Many of us hunters take time off of work to hunt the one thing we look forward to all year long – the whitetail rut. While some may be able to adjust their work schedules on a day by day basis, many of us have to pick which days we want off months in advance. Essentially taking a gamble that conditions will be right for a successful hunt.
Here are four things that can ruin your rutcation in a hurry…
1 – Unseasonably Warm Temperatures
An obvious factor as so many of us were forced to hunt the crazy warm temps of a normally unbelievable November week. This was my week of vacation and I’m sure I wasn’t the only frustrated hunter baking in a tree when, instead, I should be using hand warmers. Daytime buck activity was minimal, to say the least. Every deer we saw was within the first two hours or the last two hours of light. Not only that, but most of my productive rut stands are set up for a north or west wind, and it was nothing but south winds for five straight days. While daytime deer movement was slow, the bucks were still chasing does during the golden hours. If I could have switched my vacation to next week, I would have, but hindsight is 20/20, as I ended up tagging a mature buck in the 70 degree heat anyway! Ultimately, the warm temps left a lot of hunters frustrated and the deer moving at night, but the rut is still the rut and you can’t kill one from the couch.
The first week of November 2015 brought unseasonably warm temps across the country.
2 – Human Pressure
Human pressure is a huge factor when it comes to the amount of daytime deer activity even during the rut. Sure the bucks are “stupid” during this time of year, but they still trust their nose. We know from scientific studies that once a deer learns a smell, they never forget it. Human pressure equals human scent, which in turn equals nocturnal deer. Here’s a fun fact, a buck can smell an estrous doe from 425 yards or more, imagine how easily they can smell a human. This is why they move more at night in pressured areas…no human odors in the air.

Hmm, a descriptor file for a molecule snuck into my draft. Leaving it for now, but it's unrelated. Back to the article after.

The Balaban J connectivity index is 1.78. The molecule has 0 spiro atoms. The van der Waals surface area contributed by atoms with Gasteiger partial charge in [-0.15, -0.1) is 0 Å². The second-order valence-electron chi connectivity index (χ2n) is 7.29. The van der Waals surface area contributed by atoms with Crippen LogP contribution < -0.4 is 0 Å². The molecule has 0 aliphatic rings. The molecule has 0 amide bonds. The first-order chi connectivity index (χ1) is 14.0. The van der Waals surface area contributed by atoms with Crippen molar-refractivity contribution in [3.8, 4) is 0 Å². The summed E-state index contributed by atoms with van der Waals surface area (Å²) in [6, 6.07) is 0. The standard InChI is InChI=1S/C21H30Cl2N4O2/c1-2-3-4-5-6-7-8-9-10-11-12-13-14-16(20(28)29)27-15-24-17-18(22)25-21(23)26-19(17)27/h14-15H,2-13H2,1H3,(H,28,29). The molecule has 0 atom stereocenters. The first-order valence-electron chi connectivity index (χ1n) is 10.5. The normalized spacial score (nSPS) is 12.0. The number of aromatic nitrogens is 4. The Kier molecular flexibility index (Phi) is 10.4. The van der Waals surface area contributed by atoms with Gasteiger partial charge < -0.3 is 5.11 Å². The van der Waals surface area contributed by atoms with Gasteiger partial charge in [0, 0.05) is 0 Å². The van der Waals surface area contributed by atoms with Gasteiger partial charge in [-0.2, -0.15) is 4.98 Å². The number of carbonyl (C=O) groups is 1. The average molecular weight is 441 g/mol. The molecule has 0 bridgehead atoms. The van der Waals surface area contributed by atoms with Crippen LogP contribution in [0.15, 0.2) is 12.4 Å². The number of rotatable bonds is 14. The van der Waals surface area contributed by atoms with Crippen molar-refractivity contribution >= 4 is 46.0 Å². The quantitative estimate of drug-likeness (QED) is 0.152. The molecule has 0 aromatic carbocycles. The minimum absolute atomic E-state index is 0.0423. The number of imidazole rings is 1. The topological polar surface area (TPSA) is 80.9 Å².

While you can certainly catch one chasing in a pressured area, you’re better off removing yourself from human pressured woodlots as best you can and hunt where others aren’t contaminating your area.
3 – Poor Sex Ratios
A good buck to doe ratio of 1:2 or higher (1:1) means there will be tremendous competition for breeding rights, thus an intense rut can be expected. Once you start to get more than three does to every one buck, there’s not much competition as there are plenty of does to go around. Also, bucks don’t have to search far and wide to find that receptive doe, which means he won’t be cruising past your stands as much. The more equal the herd is, the more success you will have with calling tactics like rattling and grunting.
4 – Storms
Storms are not necessarily a bad thing (unless they last for days), in fact they are often dynamite triggers for deer movement. Things will be generally quiet during the storm itself, but you absolutely need to be in the stand before it hits and immediately after it lets up. Keep an eye on the radar and try to time it so that you are all set to go by the time the rain or snow lets up. A moving barometer means moving deer.